My year in golf: Jeff Rude
What I’ll remember and cherish most from 2011 was Jan. 24. It was my first day on the road in the new year. It was among my longest days of the year, but it clearly was the best.
The alarm went off at about 4 a.m., and the trip to the Orlando airport began about 45 minutes later for a cross-country flight to San Diego. There are better times of day for a night owl. There are easier flights than Orlando-to-San Diego.
But it didn’t matter because I eagerly anticipated one meaningful experience and one special lifetime moment that day in perhaps America’s best city.
The first was a long interview with Barry Jaeckel, who had let The Players Championship slip from his grasp 30 years earlier, in 1981. Right after that came one of my favorite times ever: Celebrating my son Scott’s engagement while watching the sun go down from a sea wall in nearby Del Mar.
The doubleheader meant I had to get busy fast upon landing. Job 1 after driving up to La Jolla was downing a Red Bull or two for necessary energy. Job 2 was buying an engagement card, two premium cigars and a bottle of champagne for the surprise celebration. Job 3 was getting to the Jaeckel interview at the Torrey Pines Hilton on time during early afternoon.
Remarkably, I lucked into one-stop shopping. I somehow found a place in La Jolla that basically sold all necessary items for Jobs 1-2: Red Bull, card, stogies, bubbly and ice. My kind of place. Later, a nice woman at the Hilton would lend me two champagne glasses for the day.
Jaeckel was in the Hilton lobby when I arrived at the appointed time. After I had made several calls to him and wore him down with persistence, he had agreed to meet with me, partly for nostalgic reasons. I had left this message on his answering machine at least once: “I’m the reporter you had dinner with before the final round of the 1981 TPC, and I’d like to catch up to do a story on you 30 years later. I’m curious what it’s been like for you.”
He liked the idea, finally called me back and arranged a meeting time and place. So he and his wife drove over from Palm Desert.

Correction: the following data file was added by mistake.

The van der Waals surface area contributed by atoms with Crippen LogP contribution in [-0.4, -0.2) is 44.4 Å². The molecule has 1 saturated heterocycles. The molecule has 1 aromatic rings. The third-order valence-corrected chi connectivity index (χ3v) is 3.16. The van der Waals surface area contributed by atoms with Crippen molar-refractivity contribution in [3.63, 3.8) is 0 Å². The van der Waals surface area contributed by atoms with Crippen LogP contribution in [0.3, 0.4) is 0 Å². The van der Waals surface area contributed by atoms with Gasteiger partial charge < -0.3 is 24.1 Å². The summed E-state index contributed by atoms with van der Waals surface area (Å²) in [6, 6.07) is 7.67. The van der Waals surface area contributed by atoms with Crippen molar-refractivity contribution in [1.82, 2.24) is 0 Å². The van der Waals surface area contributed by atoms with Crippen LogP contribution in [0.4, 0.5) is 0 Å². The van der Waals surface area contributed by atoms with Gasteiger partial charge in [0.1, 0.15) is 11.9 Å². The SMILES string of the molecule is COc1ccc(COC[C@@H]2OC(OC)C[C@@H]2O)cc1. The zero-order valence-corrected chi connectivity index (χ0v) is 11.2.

You might say it was a reunion. Thirty years earlier, I covered the Jaeckel story as the golf writer at the now-defunct Jacksonville Journal. When the fourth round was postponed until Monday because of bad weather, I tracked him down at his beachside hotel on Sunday night and had dinner with him at a little beach diner across the street called The In Place.
He was the unlikely leader by three strokes after 54 holes, and he was nervous. So nervous that he spilled a glass of water all over the table during dinner. If I’m not mistaken, the water did a good job of drenching my brown corduroy pants.
Jaeckel couldn’t have been more gracious back then – that Sunday night and the next afternoon after missing a 7-foot putt on the 72nd hole and losing a playoff to Raymond Floyd. And he couldn’t have been nicer during our Jan. 24 visit that lasted almost three hours.
It was the first time I recalled seeing him in three decades. He was pleasant, funny and candid, just as I had remembered him. Even though it was a reconnection with an acquaintance from just one interesting, long-ago week in my life, I left feeling as if I had caught up with an old friend and closed an unfinished chapter.
Then came the main event.
A couple of days earlier, in Miami, my son had proposed marriage to a great woman whom he had met years before through high school golf and dated the previous three years. The good news is, she said yes.
A field producer for Golf Channel, he also was in San Diego that week, working the Farmers Insurance Open. So right after leaving Jaeckel, I called him and said, “Meet me in downtown Del Mar in 10 minutes.”
So we met there and drove a couple of blocks and pulled off on a side street. I pulled the champagne out of the back seat and got the cigars, card and glasses out of the trunk.
“We’re here to celebrate and talk and watch the sun go down while sitting on that sea wall over the there along the ocean,” I said.
So we did. It was a glorious, peaceful time – father-son bonding at its best. And it came, I believe, on the same sea wall where five years earlier Tom Lehman and I shared a bottle of red wine and talked about what Ryder Cup captain ideas he got from a recent visit with former UCLA basketball coach John Wooden.
Scott and I followed the sunset toasts with dinner down the street at a cool restaurant on the ocean. He told me at dinner their preliminary invitation list for the wedding featured about 450 guests. The only thing I could think of saying was, “I like that you are reaching out to everyone, but who’s paying for it?”
You might say the list is much shorter now, six months away from the nuptials.
Anyway, I finally got to bed late that night. That means I was up almost 24 straight hours. But I wouldn’t have had it any other way. It was a beautiful merging of tired and happy.